IDEAS home Printed from https://ideas.repec.org/a/ags/joaaec/100523.html
   My bibliography  Save this article

Effectiveness of Two Water Conservation Policies: An Integrated Modeling Approach

Author

Listed:
  • Das, Biswa R.
  • Willis, David B.
  • Johnson, Jeffrey W.

Abstract

Agriculture in the Texas High Plains depends entirely on the Ogallala Aquifer. Texas enacted water conservation legislation to address declining reserves in the aquifer. We developed an integrated regional water policy model that links a hydrology model with an economic optimization model to estimate policy impacts with respect to economic cost and water conservation. Testing the effectiveness of two policies, a groundwater extraction tax and extraction quotas, we observe that neither significantly inhibits groundwater use. Although both policies conserve similar amounts of groundwater, the regional cost of the tax policy to agriculture is more than the quota policy.

Suggested Citation

  • Das, Biswa R. & Willis, David B. & Johnson, Jeffrey W., 2010. "Effectiveness of Two Water Conservation Policies: An Integrated Modeling Approach," Journal of Agricultural and Applied Economics, Southern Agricultural Economics Association, vol. 42(04), November.
  • Handle: RePEc:ags:joaaec:100523
    as

    Download full text from publisher

    File URL: http://purl.umn.edu/100523
    Download Restriction: no

    Citations

    Citations are extracted by the CitEc Project, subscribe to its RSS feed for this item.
    as


    Cited by:

    1. Hrozencik, Robert Aaron & Manning, Dale T., 2016. "Groundwater Management Policy Evaluation with a Spatial-Dynamic Hydro-Economic Modelling Framework," 2016 Annual Meeting, July 31-August 2, 2016, Boston, Massachusetts 236116, Agricultural and Applied Economics Association.

    More about this item

    Keywords

    integrated regional water policy model; Texas High Plains; water conservation policy; hydrology model; economic optimization model; Ogallala Aquifer; tax policy; quota policy; Agribusiness; Community/Rural/Urban Development; Food Security and Poverty; Land Economics/Use; Political Economy; Q30; Q31; Q38;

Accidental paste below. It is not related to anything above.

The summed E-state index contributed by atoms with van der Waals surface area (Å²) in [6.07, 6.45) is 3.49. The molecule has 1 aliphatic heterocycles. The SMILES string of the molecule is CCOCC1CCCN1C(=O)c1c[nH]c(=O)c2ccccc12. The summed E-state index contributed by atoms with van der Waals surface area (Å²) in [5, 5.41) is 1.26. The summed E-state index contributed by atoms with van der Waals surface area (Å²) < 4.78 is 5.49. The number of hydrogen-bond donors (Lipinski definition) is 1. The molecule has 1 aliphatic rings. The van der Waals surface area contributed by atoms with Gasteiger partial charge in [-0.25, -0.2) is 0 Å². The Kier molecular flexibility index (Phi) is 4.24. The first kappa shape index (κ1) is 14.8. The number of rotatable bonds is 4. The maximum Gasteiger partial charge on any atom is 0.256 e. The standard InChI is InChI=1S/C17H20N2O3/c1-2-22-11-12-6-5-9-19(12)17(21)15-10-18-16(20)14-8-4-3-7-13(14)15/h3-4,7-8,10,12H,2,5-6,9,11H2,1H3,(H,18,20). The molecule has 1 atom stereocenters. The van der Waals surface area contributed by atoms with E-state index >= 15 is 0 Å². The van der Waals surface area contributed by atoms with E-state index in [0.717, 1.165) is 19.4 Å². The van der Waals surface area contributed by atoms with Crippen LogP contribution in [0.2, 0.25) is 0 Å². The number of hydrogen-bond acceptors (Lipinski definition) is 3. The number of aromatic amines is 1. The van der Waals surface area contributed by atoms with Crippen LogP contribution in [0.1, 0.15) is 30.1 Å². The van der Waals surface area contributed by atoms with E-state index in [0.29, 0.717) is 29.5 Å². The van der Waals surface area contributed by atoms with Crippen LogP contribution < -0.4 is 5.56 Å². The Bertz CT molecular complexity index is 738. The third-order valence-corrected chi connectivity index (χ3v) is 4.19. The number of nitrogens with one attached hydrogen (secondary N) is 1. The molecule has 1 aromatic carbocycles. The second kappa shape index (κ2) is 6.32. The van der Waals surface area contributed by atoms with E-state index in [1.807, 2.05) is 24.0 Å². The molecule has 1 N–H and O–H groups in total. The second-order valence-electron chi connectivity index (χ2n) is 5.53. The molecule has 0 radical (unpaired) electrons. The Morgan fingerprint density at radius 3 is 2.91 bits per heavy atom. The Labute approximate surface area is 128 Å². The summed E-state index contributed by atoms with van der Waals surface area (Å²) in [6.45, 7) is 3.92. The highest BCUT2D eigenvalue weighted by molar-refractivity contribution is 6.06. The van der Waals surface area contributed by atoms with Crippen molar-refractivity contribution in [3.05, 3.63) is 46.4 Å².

JEL classification:

    • Q30 - Agricultural and Natural Resource Economics; Environmental and Ecological Economics - - Nonrenewable Resources and Conservation - - - General
    • Q31 - Agricultural and Natural Resource Economics; Environmental and Ecological Economics - - Nonrenewable Resources and Conservation - - - Demand and Supply; Prices
    • Q38 - Agricultural and Natural Resource Economics; Environmental and Ecological Economics - - Nonrenewable Resources and Conservation - - - Government Policy (includes OPEC Policy)

    Statistics

    Access and download statistics

    Corrections

    All material on this site has been provided by the respective publishers and authors. You can help correct errors and omissions. When requesting a correction, please mention this item's handle: RePEc:ags:joaaec:100523. See general information about how to correct material in RePEc.

    For technical questions regarding this item, or to correct its authors, title, abstract, bibliographic or download information, contact: (AgEcon Search). General contact details of provider: http://edirc.repec.org/data/saeaaea.html .

    If you have authored this item and are not yet registered with RePEc, we encourage you to do it here. This allows to link your profile to this item. It also allows you to accept potential citations to this item that we are uncertain about.

    We have no references for this item. You can help adding them by using this form .

    If you know of missing items citing this one, you can help us creating those links by adding the relevant references in the same way as above, for each refering item. If you are a registered author of this item, you may also want to check the "citations" tab in your RePEc Author Service profile, as there may be some citations waiting for confirmation.

    Please note that corrections may take a couple of weeks to filter through the various RePEc services.

    IDEAS is a RePEc service hosted by the Research Division of the Federal Reserve Bank of St. Louis . RePEc uses bibliographic data supplied by the respective publishers.